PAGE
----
23 

Brandt, M, Madeleine, P, Ajslev, JZ, Jakobsen, MD, Samani, A, Sundstrup, E, Kines, P, & Andersen, LL. (2015). Participatory intervention with objectively measured physical risk factors for musculoskeletal disorders in the construction industry: study protocol for a cluster randomized controlled trial. BMC Musculoskelet Disord, 16, 302, http://dx.doi.org/10.1186/s12891-015-0758-0.

24 

Jakobsen, MD, Sundstrup, E, Persson, R, Andersen, CH, & Andersen, LL. (2014, February). Is Borg’s perceived exertion scale a useful indicator of muscular and cardiovascular load in blue-collar workers with lifting tasks? A cross-sectional workplace study. Eur J Appl Physiol, 114(2), 425-34, http://dx.doi.org/10.1007/s00421-013-2782-9.

25 

Takala, EP, Pehkonen, I, Forsman, M, Hansson, GA, Mathiassen, SE, Neumann, WP, Sjogaard, G, Veiersted, KB, Westgaard, RH, & Winkel, J. (2010, January). Systematic evaluation of observational methods assessing biomechanical exposures at work. Scand J Work Environ Health, 36(1), 3-24, http://dx.doi.org/10.5271/sjweh.2876.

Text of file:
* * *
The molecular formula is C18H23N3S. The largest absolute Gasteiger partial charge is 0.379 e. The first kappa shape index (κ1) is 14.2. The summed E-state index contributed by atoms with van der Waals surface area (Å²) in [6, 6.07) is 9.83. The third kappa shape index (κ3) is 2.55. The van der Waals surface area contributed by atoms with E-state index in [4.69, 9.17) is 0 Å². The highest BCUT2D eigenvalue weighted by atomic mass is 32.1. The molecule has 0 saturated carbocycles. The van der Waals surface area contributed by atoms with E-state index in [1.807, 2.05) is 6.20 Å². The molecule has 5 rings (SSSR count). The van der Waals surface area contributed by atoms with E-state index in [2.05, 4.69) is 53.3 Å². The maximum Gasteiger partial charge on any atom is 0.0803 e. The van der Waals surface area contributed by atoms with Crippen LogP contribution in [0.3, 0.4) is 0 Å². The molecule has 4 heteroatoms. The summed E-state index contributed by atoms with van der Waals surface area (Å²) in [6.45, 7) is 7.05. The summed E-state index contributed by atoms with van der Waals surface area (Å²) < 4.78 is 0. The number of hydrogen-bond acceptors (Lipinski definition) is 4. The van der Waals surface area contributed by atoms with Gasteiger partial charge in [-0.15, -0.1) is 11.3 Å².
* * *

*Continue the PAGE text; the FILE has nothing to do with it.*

26 

van der, Beek AJ, Mathiassen, SE, & Burdorf, A. (2013, May). Efficient assessment of exposure to manual lifting using company data. Appl Ergon, 44(3), 360-5, http://dx.doi.org/10.1016/j.apergo.2012.09.006.

27 

Grajewski, B, Waters, MA, Yong, LC, Tseng, CY, Zivkovich, Z, & Cassinelli, RT. (2011, June). Airline pilot cosmic radiation and circadian disruption exposure assessment from logbooks and company records. Ann Occup Hyg, 55(5), 465-75, http://dx.doi.org/10.1093/annhyg/mer024.